With the tragic sight of white ‘Ghost Bikes’ (unofficial memorials where riders have been killed) becoming more common on London’s streets, cyclists are fighting back.
[Ghost bike, Streatham High Road, August 2009]
Cyclists fight back
In response to the growing number of cyclists killed in London, a new campaign group called Bikes Alive was set up in December 2011, who explain:
Bikes Alive was established to facilitate nonviolent direct action in defence of the life and safety of cyclists (and pedestrians) in London, in the face of official policies which pander to the most anti-social, dangerous, and selfish behaviour of many motorists. Lobbying and symbolic action is insufficient. We need to assert our right to move peacefully and safely round the streets of our city: we need to resist!
[Bikes Alive website]
Above is the ghost bike memorial for Deep Lee, a 24-year-old Central St Martins fashion student who was killed at the notorious junction by Kings Cross station – read the urban75 discussion about this tragedy.
Transport for London (TfL) decided to move the bike to the south side of Euston Road last week to facilitate new road works which campaigners think will make things even worse.
In response, around 80 cyclists from ‘Bikes Alive’ took part in a one hour ‘go-slow’ ride protest ride around King’s Cross last Monday night – the fourth such protest since Ms Lee was killed in October.
Campaigner Albert Beale told the Islington Tribune:
Work to re-align some kerb lines and remove a traffic island will increase the flow of motor vehicles through a key part of the junction, introducing new dangers for cyclists.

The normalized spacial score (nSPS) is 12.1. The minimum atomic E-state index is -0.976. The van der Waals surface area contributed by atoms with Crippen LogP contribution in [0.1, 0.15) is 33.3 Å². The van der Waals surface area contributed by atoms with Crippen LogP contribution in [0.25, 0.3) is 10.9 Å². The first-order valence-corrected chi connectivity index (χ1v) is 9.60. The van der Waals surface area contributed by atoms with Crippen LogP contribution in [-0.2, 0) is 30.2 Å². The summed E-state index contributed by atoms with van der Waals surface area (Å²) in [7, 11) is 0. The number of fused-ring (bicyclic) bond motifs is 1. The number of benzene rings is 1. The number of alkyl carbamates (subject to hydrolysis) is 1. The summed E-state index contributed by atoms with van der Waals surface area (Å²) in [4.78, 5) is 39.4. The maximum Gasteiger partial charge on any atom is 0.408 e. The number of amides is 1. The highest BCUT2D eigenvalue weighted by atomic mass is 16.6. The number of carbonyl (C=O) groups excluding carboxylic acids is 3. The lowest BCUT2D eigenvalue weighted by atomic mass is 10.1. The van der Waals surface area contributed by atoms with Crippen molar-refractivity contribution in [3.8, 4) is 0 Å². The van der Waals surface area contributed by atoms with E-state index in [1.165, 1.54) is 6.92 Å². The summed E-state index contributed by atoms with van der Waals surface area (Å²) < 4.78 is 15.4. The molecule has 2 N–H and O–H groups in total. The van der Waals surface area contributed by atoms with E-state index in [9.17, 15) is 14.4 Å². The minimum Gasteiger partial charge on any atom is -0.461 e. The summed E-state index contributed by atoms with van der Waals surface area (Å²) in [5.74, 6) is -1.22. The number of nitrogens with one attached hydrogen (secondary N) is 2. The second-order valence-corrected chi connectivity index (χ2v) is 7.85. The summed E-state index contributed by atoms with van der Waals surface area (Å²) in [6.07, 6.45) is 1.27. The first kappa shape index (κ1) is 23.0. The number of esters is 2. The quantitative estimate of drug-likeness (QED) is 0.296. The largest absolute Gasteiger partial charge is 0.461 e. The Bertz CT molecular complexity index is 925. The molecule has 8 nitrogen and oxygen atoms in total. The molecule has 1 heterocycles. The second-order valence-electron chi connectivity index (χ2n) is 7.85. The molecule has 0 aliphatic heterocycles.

Bikes Alive, which works with other vulnerable, non-motorised road users, is pledged to continue to take action until the balance of power on London’s roads is changed.
Next action – Archway
The next Bikes Alive action is on Thursday 1 March, at Archway, in support of local group www.2wayarchway.org.uk who are campaigning to get rid of the Archway gyratory. Here’s how they explain the problem:
Traffic spreads across the centre of Archway like water across a river delta, leaving pedestrians to pick their way across first one flow, then another, then another.
This means that although Archway is regenerating, it can’t function properly as a centre. Cut off on two sides, it is left on the edge of traffic which, like a powerful river, has caused serious erosion all round it.
The layout is bad for drivers too. The multiple traffic lights interrupt the flow but in spite of these controls, there are frequent collisions where St John’s Way and Junction Road meet, as well as rush hour gridlock on St John’s Way southbound.
Life is even worse for cyclists –
so bad that the team visiting to assess the cycle superhighway route all dismounted rather than cycle here.
Bikes Alive (Campaign site)
Critical Mass, London (Photos of monthly London rides)
Cycling Intelligence (Campaigning blog with useful stats)
Two wheels and beyond (Info on UK cyclists killed, 1989-today)
Discuss the issues on urban75 (200+ posts)
Ghost bikes (urban75 discussion)